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Commencing the first clinical year is a milestone. Things will now be different as your student career steers straight into the unchartered waters of clinical medicine. New challenges and responsibilities lie ahead and not just in an academic sense. After all this is the awaited moment, the start of the apprenticeship you have so desired and laboured for. It won’t be long before these clinical years like the preclinical years before them, will seem just as distant and insular, so why not make the most of it?
The first days hold so much excitation and promise and for many they deliver, however, it would be wise not to be too optimistic. I am afraid your firm head standing abreast the doors in a prophetic splaying of arms is an unlikely sight. In this new clinical environment, it is natural to be a little flummoxed. The quizzical looks of doctors and nurses as you first walk in, a sure sign of your unexpected arrival, is a recurring theme. If the wards are going to be your new hunting ground, proper introductions with the medical team are in order. This might seem like a task of Herculean proportions, particularly in large teaching hospitals. Everyone is busy. Junior doctors scuttling around the ward desks job lists in hand, the registrar probably won’t have noticed you and as luck would have it your consultant firm head is away at a conference. Perseverance during these periods of frustration is a rewarding quality. Winning over the junior doctors with some keenness will help you no end. What I mean to say is that their role in our learning as students extends further than the security of sign-off signatures a week before the end of the rotation. They will give you opportunities. Take them! Although it never feels like it at the time, being a medical student does afford some privileges. The student badge clipped to your new clinic clothes is a license to learn: to embark on undying streaks of false answers, to fail as many skills and clerkings as is required and to do so unabashed.
Unfortunately, the junior doctors are not there purely for your benefit, they cannot always spare the time to directly observe a history taking or an examination, instead you must report back. With practice this becomes more of a tick box exercise: gleaning as much information and then reconfiguring it into a structured presentation. However, the performance goes unseen and unheard. I do not need to iterate the inherent dangers of this practice. Possible solutions? Well receiving immediate feedback is more obtainable on GP visits or at outpatient clinics. They provide many opportunities to test your questioning style and bedside manner. Performing under scrutiny recreates OSCE conditions. Due to time pressure and no doubt the diagnostic cogs running overtime, it is fatefully easy to miss emotional cues or derail a conversation in a way which would be deemed insensitive. Often it occurs subconsciously so take full advantage of a GP or a fellow firm mate’s presence when taking a history.
Self-directed learning will take on new meaning. The expanse of clinical knowledge has a vertiginous effect. No longer is there a structured timetable of lectures as a guide; for the most part you are alone. Teaching will become a valued commodity, so no matter how sincere the promises, do not rest until the calendars are out and a mutually agreed time is settled. I would not encourage ambuscaded attacks on staff but taking the initiative to arrange dedicated tutorial time with your superiors is best started early. Consigning oneself to the library and ploughing through books might appear the obvious remedy, it has proven effective for the last 2-3 years after all. But unfortunately it can not all be learnt with bookwork. Whether it is taking a psychiatric history, venipuncture or reading a chest X-ray, these are perishable skills and only repeated and refined practice will make them become second nature. Balancing studying with time on the wards is a challenge. Unsurprisingly, after a day spent on your feet, there is wavering incentive to merely open a book. Keeping it varied will prevent staleness taking hold. Attending a different clinic, brushing up on some pathology at a post-mortem or group study sessions adds flavour to the daily routine. During the heated weeks before OSCEs, group study becomes very attractive. While it does cement clinical skills, do not be fooled. Your colleagues tend not to share the same examination findings you would encounter on an oncology ward nor the measured responses of professional patient actors.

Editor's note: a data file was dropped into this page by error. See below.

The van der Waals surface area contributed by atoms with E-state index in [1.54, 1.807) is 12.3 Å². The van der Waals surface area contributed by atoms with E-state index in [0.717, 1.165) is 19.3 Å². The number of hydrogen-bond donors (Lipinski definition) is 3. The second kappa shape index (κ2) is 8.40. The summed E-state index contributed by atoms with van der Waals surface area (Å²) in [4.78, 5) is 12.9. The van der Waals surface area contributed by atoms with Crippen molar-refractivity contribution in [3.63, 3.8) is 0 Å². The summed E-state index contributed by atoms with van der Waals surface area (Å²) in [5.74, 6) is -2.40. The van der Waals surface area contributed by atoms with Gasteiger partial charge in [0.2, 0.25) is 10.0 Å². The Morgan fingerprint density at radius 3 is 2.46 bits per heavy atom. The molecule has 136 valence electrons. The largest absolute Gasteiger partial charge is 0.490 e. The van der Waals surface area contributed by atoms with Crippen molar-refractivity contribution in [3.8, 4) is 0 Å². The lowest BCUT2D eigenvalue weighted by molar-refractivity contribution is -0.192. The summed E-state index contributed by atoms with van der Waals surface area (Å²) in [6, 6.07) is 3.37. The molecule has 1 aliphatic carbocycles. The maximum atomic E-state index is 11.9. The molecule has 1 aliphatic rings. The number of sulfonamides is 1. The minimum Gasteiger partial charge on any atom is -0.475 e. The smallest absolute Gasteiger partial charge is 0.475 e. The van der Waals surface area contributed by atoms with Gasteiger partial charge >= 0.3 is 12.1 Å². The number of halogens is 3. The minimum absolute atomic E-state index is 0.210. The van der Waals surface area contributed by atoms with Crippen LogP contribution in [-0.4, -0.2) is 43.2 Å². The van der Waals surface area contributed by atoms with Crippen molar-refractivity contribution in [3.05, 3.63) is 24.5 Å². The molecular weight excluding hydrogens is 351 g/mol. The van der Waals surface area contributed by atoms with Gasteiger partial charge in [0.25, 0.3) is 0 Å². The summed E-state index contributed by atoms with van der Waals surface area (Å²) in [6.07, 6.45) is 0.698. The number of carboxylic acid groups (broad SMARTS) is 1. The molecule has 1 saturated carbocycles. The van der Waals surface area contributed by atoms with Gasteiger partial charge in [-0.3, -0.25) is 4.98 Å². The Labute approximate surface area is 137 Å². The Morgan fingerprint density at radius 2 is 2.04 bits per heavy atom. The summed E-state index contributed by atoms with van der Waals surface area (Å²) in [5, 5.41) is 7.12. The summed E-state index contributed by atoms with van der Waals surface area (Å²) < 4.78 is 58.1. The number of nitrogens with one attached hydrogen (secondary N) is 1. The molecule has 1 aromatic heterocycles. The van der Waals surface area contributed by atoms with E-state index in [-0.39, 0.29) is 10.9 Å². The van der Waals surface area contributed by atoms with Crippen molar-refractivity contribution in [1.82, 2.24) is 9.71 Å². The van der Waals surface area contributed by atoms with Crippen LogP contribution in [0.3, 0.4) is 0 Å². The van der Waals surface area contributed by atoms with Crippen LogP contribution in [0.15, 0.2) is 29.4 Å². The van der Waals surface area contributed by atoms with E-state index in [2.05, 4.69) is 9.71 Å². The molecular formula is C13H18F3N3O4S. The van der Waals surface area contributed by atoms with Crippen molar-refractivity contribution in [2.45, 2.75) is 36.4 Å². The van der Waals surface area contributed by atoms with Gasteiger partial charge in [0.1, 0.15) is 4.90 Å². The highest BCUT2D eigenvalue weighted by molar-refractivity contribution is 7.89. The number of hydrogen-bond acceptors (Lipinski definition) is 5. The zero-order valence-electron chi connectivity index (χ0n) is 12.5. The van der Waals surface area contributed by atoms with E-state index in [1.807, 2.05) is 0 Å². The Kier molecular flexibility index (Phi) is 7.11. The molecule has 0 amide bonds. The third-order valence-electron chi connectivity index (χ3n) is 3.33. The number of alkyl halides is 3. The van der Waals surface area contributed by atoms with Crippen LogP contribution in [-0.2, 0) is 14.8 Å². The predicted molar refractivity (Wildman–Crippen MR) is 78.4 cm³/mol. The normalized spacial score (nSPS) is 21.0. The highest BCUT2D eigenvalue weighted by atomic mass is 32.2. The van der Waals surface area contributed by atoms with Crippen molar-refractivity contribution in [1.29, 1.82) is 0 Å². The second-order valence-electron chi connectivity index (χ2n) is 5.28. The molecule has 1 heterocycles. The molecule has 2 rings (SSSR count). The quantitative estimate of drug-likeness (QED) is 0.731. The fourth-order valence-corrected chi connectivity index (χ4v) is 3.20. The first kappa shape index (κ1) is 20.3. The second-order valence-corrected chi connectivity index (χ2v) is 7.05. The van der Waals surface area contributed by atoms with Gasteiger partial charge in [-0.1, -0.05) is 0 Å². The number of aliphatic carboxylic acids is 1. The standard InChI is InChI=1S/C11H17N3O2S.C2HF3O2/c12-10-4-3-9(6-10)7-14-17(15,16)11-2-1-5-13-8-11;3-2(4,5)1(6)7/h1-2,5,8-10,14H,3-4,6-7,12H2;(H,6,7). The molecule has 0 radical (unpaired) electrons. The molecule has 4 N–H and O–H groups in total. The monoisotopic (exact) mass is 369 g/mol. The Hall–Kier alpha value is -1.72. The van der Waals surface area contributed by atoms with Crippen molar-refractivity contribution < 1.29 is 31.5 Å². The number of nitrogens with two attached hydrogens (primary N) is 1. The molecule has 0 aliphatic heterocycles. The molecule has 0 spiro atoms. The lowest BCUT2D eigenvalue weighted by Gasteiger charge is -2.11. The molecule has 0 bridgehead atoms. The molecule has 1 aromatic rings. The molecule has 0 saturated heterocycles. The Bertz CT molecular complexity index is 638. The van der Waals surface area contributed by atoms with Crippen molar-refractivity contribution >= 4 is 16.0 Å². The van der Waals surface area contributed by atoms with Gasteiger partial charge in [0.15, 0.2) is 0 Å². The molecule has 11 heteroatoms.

So ward time is important but little exposure to all this clinical information will be gained by assuming a watchful presence. Attending every ward round, while a laudable achievement, will not secure the knowledge. Senior members of the team operate on another plane. It is a dazzling display of speed whenever a monster list of patients comes gushing out the printer. Before you have even registered each patient’s problem(s), the management plan has been dictated and written down. There is little else to do but feed off scraps of information drawn from the junior doctors on the journey to the next bed. Of course there will be lulls, when the pace falls off and there is ample time to digest a history. Although it is comforting to have the medical notes to check your findings once the round is over, it does diminish any element of mystery. The moment a patient enters the hospital is the best time to cross paths. At this point all the work is before the medical team, your initial guesses might be as good as anyone else’s. Visiting A&E of your own accord or as part of your medical team’s on call rota is well worth the effort. Being handed the initial A&E clerking and gingerly drawing back the curtain incur a chilling sense of responsibility. Embrace it, it will solidify not only clerking skills but also put into practice the explaining of investigations or results as well as treatment options. If you are feeling keen you could present to the consultant on post-take.
Experiences like this become etched in your memory because of their proactive approach. You begin to remember conditions associated with patient cases you have seen before rather than their corresponding pages in the Oxford handbook. And there is something about the small thank you by the F1 or perhaps finding your name alongside theirs on the new patient list the following morning, which rekindles your enthusiasm. To be considered part of the medical team is the ideal position and a comforting thought. Good luck.
This blog post is a reproduction of an article published in the Medical Student Newspaper, Freshers 2013 issue.